Near the Utah-Nevada border, at the end of the ‘Loneliest Highway in America’ (Hwy 50), in the midst of the stark Nevada high desert, lies Great Basin National Park. Arguably one of the furthest destinations off the beaten path featured on Pit Stops for Kids, Great Basin is remote enough that the greater national park area only boasts one tiny town, a scattering of motels and RV parks, and a few restaurants, never mind a large grocery store. Oh, and those ‘Last services for however many miles’ signs? You’ll want to pay attention to those.
Is Great Basin worth the drive? Definitely. Especially if you pair it up with a road trip to or from other Utah or Nevada destinations, such as Arches National Park or Reno. The geography of the park is quite amazing: you’ll climb from the basin floor to 10,000 feet up Mt. Wheeler in a matter of minutes as you drive through the park, and the terrain alters from desert to high alpine and back again.
What to do: Great Basin is best known for Lehman Caves, the entrance of which is adjacent to the park’s main visitor center (another center with additional exhibits for kids is below the park near Baker). Visitors must sign up for a guided tour to see the caves, and it’s recommended that you reserve tickets prior to arrival in the busy summer months (we saw people being turned away). Ticket prices are $8 for visitors 16 and up, $4 for visitors 5-15, and free for anyone under age five. We chose a 60 minute tour, which was just long enough to hold our four-year-old’s attention. Guides make it fun by offering geology lessons, historical anecdotes, and spooky stories throughout the tour, and the cave interior really is amazing. After your tour, be sure to take the short hike around the side of the visitor’s center to see the site of the originally discovered entrance to the cave. (Extra tip: bring a jacket for the cave, no matter how warm it may be outside!)
Mt. Wheeler towers about the Great Basin, and due to access on the paved scenic drive, visitors can tour past the 10,000 foot mark of this 13,000 foot mountain. Stop at the Bristlecone Parking Area near Wheeler Peak Campground to hike the Alpine Lakes Loop Trail (2.7 miles), a fairly strenuous climb past two pristine lakes and through high alpine forests. If that’s not for you and your family, other hikes are available. Take care as you climb in altitude: drink lots of water and take it easy until you get used to it!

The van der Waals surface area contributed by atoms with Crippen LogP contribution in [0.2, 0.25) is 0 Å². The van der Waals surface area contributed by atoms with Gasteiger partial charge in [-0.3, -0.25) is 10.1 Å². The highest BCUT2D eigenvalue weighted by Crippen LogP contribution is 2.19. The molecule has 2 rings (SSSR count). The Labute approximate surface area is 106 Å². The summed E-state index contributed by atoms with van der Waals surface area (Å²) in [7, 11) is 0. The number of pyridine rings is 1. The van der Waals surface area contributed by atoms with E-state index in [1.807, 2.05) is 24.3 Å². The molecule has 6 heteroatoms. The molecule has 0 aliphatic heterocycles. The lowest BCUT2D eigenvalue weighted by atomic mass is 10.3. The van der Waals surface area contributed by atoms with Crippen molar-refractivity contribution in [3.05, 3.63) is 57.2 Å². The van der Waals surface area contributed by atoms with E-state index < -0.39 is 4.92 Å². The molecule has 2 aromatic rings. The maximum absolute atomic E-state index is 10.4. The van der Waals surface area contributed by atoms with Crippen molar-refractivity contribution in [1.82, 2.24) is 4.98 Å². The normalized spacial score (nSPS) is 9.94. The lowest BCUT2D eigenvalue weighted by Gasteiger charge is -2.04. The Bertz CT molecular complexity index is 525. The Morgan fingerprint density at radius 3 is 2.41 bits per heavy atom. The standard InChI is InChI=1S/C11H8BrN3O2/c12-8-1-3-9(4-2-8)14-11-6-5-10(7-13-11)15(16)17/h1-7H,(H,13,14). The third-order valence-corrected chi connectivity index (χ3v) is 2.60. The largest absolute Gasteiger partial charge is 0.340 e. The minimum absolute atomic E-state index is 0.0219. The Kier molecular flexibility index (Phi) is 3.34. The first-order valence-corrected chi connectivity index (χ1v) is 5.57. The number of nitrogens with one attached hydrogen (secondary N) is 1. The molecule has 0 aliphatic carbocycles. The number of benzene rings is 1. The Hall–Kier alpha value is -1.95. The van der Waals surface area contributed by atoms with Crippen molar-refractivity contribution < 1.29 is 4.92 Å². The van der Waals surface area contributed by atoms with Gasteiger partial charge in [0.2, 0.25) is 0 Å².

Stargazing is a major facet of Great Basin National Park’s junior ranger and campground programs, so be sure to attend one of their nighttime presentations or night walks. As (bad) luck would have it, our arrival brought overcast skies, so we missed out on this wonder during our visit!
Where to stay: There are few choices in Baker, NV, so plan ahead! If you’re camping, consider staying in the alpine area of the national park; it’s beautiful, but gets unexpectedly cold at night! If you’re looking for a motel or cabin, your options are limited. We stayed at the Border Inn, which was comfortable enough for a 1-2 night stay (although the rooms are very small). The grounds are nothing to look at (a service station/restaurant/motel complex right on Hwy 50), but the full-service restaurant was friendly and offered a good breakfast, and the stars at night made up for any lack of landscaping or decor. A few other motels/cabins exist in Baker, but after driving past them several times to and from the national park, we felt they were all more or less cut of the same (serviceable) cloth.
Where to eat: A great dinner spot can be found at T&D’s, a friendly Mexican/Italian/American restaurant. Yes, all three! We had Mexican food, and found it quite good. If I recall, the kids ate pizza. There’s a small grocery store attached, but if you’re only in Baker a few days, it’s better to eat out or bring your own food in; grocery prices are high and the selection is limited.
Directions: From U.S. Highway 6 & 50, turn south on Nevada State Highway 487 and travel 5 miles to Baker, NV. In Baker turn west on Highway 488 and travel 5 miles to the park.